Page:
Don’t Buy the 2019 Mitsubishi Mirage Just Because It’s a Cheap Used Car
Nothing is more achingly straightforward than the 2019 Mitsubishi Mirage. As one of the cheapest cars on sale when it was new, its lack of style, build quality, and performance certainly fit the price bracket. Yet, don’t be too sure it’s the right pick. It very well may be a big waste of money.
U.S. News & World Report seems to agree on the uninspiring prospect of owning a 2019 Mirage. For them, it’s one of the worst cheap used cars for three reasons.
Reason #1: An interior as well-equipped as a barnyard
With four speakers, three cup holders, two sun visors, and one dome light, the 2019 Mitsubishi Mirage isn’t big on creature comforts. It does come with a seven-inch touchscreen with Bluetooth capability. Customers also get an auxiliary port, so you can plug in your Zune and party like it’s 2004. But if you’re after Android Auto or Apple CarPlay? You’ll have to upgrade from a base model.
In many areas, Mitsubishi decided to go cheap on the Mirage but spared no expense with button noises. Every time the climate control system changes, it sounds like the “Add 30 Sec” button on a microwave. Even more irritating, apart from the ill-fitting carpet, exposed bolts, and lack of red door lock indicators, is the back seat.
Wish passengers luck getting comfortable because the back seat was not designed for humans. It has no sections or contours, so it’s basically a bench seat made of low-grade foam. Not to mention, there’s no steering wheel lock when the car is off. But don’t worry; it’s highly unlikely anyone will try and steal it.
Reason #2: Abysmal reliability and safety standards
The safety standards of a 2019 Mitsubishi Mirage rather depend on the prevailing federally-mandated minimums. For example, shoppers won’t find features like radar-guided cruise control, automatic braking, or others. Mirages do have side curtain airbags, but the Insurance Institute for Highway Safety details many areas of extensive failure.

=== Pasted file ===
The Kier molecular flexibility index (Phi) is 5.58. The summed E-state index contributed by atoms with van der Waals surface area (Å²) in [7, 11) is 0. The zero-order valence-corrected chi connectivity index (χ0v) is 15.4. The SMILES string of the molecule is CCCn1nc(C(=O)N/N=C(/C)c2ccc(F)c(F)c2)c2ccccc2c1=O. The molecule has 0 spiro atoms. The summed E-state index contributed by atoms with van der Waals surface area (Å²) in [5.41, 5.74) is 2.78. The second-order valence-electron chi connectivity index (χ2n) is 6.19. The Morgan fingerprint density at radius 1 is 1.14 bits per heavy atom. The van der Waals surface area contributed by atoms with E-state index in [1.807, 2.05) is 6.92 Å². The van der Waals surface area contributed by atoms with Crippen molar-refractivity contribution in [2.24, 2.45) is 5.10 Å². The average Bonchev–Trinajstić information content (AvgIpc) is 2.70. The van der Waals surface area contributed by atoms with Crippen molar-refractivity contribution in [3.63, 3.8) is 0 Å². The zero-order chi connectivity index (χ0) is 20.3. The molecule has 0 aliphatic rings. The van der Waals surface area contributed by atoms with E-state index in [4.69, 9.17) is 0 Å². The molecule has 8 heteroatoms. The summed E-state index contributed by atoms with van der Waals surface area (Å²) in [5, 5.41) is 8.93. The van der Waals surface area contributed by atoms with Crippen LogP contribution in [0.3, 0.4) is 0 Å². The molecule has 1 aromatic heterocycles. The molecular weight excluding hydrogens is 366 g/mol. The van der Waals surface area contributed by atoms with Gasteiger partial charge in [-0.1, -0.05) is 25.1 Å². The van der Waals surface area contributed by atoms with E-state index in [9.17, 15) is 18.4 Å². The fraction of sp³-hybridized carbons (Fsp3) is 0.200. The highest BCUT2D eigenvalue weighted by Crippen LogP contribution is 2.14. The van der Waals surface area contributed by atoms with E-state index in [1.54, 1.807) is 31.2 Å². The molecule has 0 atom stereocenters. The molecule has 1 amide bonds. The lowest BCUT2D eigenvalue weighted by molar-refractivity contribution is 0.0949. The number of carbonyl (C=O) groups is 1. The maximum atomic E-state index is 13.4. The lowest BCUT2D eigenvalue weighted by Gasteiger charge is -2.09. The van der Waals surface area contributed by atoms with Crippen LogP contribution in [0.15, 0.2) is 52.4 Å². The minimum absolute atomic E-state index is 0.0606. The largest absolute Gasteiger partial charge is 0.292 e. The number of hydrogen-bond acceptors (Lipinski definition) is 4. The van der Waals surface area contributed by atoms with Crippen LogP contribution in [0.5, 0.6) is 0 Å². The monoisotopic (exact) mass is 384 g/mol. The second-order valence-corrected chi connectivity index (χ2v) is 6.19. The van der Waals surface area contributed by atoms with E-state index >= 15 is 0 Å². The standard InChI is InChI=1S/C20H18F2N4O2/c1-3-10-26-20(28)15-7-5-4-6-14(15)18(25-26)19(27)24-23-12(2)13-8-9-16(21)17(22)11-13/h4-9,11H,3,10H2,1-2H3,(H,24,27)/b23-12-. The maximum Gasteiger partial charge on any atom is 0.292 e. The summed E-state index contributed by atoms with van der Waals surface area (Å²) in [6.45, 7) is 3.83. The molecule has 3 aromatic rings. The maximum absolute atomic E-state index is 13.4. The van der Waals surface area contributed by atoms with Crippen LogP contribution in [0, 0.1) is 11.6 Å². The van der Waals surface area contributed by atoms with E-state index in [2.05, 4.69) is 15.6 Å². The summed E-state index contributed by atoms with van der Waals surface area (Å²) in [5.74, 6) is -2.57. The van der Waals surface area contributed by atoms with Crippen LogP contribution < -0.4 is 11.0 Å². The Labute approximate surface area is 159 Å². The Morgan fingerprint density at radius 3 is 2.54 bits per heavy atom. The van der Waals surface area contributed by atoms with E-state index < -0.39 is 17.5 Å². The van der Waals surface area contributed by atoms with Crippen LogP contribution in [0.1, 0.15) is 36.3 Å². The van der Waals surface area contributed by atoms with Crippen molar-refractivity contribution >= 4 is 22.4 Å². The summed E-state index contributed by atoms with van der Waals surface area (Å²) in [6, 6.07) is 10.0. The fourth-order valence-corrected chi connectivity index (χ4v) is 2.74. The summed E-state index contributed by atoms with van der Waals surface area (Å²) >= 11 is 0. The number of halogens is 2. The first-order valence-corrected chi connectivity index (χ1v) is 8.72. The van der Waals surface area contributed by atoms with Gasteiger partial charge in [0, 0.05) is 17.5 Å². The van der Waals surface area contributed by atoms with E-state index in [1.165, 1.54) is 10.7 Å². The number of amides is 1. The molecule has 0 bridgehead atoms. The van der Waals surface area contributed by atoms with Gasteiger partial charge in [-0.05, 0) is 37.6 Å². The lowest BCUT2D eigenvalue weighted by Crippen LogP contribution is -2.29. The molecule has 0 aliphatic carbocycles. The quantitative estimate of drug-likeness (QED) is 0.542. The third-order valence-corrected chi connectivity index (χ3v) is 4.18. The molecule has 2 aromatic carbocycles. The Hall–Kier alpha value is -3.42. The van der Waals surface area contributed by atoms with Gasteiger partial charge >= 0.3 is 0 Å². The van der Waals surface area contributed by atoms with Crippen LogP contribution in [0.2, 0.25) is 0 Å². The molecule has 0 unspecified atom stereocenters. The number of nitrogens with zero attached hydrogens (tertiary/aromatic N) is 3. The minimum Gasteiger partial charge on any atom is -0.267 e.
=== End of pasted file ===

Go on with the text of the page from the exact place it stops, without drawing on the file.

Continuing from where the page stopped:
Concerning reliability, Consumer Reports didn’t even bother to rate the Mirage. For its part, U.S. News gave it a 2/5 reliability rating. Mitsubishis are typically above average when it comes to reliability. However, since the Mirage had a starting MSRP of around $15,000 when it was new, you can probably speculate. Nevertheless, even worse than the subcompact’s interior, build quality, safety standards, and reliability.
Reason #3: The 2019 Mitsubishi Mirage has less get-up-and-go than a tractor
The Mirage’s 1.2-liter three-cylinder engine produces just 78 hp and 74 lb-ft of torque, Edmunds says. Although the car weighs just a tick over a ton, 0-60 mph is achieved in a laughable 12.1 seconds. And don’t let the optimistic 140 mph speedometer fool you. In most situations, a horse is a quicker way of getting around.
The 2019 Mirage is sluggish, but Mitsubishi makes up for it by being noisier than a yellow Blue Bird storming down a red dirt road. The hysterical panel gaps make highway driving sound like you’re reentering the atmosphere. Even though the tires are small—14 inches in diameter and less than half that in width— they make a deafening sound. Along with the shaky suspension, you will feel every single road imperfection. But, it could be a safety feature. Driving the Mirage will keep your attention as running over a road reflector is equivalent to hitting a deer.
Are there worthwhile alternatives to the 2019 Mitsubishi Mirage?
In a word: yes. Other eco-friendly subcompacts like the Chevrolet Spark and Nissan Versa will provide better build quality. They may have similarly leisurely performance figures and excellent fuel economy, but taking $15,000 to the used market is a better option.
For example, Autotrader shows plenty of Ford Fiestas under $15,000 with under 40,000 miles. Although the models go back to 2014, they’ll still be better equipped than a Mirage. Toyota Corollas are also a good pick. Autotrader lists dozens, albeit ten-year-old models, with as little as 30,000 miles on the clock under $15,000.
Either way, an older car is a step up from a Mitsubishi Mirage. The Japanese automaker may have set its sights on making one of the cheapest new cars on sale, but unfortunately, it succeeded. They made the modern-day Yugo.